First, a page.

But what is the correlation between engagement and support? Those organisations with the lower ‘Remain’ percentage, also have the highest “don’t know” percentage, highlighting how a lack of knowledge translates to a lack of support. This does not mean that a lack of knowledge makes it more likely that people would vote “Leave”, but rather that those who do not feel informed are less likely to support particular policies. Equally, over the seven organisations polled, those interested in UK foreign affairs were 27% more likely to want to ‘Remain’ than those either uninterested or neither interested nor uninterested.
The FCO budget has more than halved over the last 10 years, but despite the additional requirements that departure from the European Union will likely place on the FCO, the support for funding UK diplomacy is surprisingly low.
Currently the UK spends roughly 0.14% of its Budget (£1.1 billion) on diplomacy. After the UK leaves the European Union, in your view, should the UK be spending more, less, or about the same on diplomatic activities?
It is not surprising that there is a level of discrepancy between support for policy and support for funding, people are more likely to want something then to be happy paying for it, but nonetheless the fact that only 19% support a much-needed increase in spending of UK diplomacy is worrying. This reinforces the idea that the British public have high expectations of what our diplomatic service should deliver, but are not interested enough to support funding it, or have unrealistic ideas of the cost of such delivery.
The fact that we rarely discuss foreign policy enough, in particular around elections, means that the public are not interested nor indeed sufficiently informed. This widens the gap between the perceptions and objectives of the public and policy world. There is a distinct need in the UK for the British people to understand why foreign policy matters to them so that they do not remain uninterested, and for people across the whole country to have better access to impartial information. This also works both ways though, and the policy world should, through the work of the British Foreign Policy Group and others, listen to the concerns of the people, something else that can only be achieved through real discussion and engagement.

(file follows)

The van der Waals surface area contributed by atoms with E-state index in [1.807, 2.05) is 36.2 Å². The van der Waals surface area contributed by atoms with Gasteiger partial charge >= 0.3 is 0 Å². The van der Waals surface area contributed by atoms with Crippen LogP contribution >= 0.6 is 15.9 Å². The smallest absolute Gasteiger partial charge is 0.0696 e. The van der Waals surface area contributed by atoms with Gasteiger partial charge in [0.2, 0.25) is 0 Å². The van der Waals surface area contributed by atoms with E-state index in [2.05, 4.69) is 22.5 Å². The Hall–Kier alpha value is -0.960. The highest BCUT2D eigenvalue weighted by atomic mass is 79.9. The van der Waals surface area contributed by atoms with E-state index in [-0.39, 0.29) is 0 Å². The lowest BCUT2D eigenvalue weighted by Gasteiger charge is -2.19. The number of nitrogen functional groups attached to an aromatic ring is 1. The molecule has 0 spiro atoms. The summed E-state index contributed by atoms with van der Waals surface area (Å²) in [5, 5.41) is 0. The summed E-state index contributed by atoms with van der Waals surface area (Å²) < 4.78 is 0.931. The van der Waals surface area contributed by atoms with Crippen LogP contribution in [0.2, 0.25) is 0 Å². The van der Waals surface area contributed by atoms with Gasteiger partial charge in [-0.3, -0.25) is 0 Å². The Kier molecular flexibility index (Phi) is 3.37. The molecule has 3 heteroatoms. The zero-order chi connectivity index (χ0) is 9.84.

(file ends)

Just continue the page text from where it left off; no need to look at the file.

This BFPG/BMG Research opinion poll is the starting point for the BFPG’s National Engagement Program – generating both interest and information in the UK’s international position and choices. These results of the BFPG/BMG poll underline the importance of building this greater engagement on UK foreign policy issues and demonstrate that interest in foreign affairs has a significant impact, not only on knowledge, but on issue salience and on support of our foreign policy aims. The UK Government’s foreign policy has as its primary objective the protection and prosperity of the UK. But it also inevitably responds to the will of the British public, even when it contrasts with the Government’s position (as seen by Brexit). The best way to achieve an alignment between policy objectives and public sentiment is to encourage a more effective engagement. This is the aim of the British Foreign Policy Group.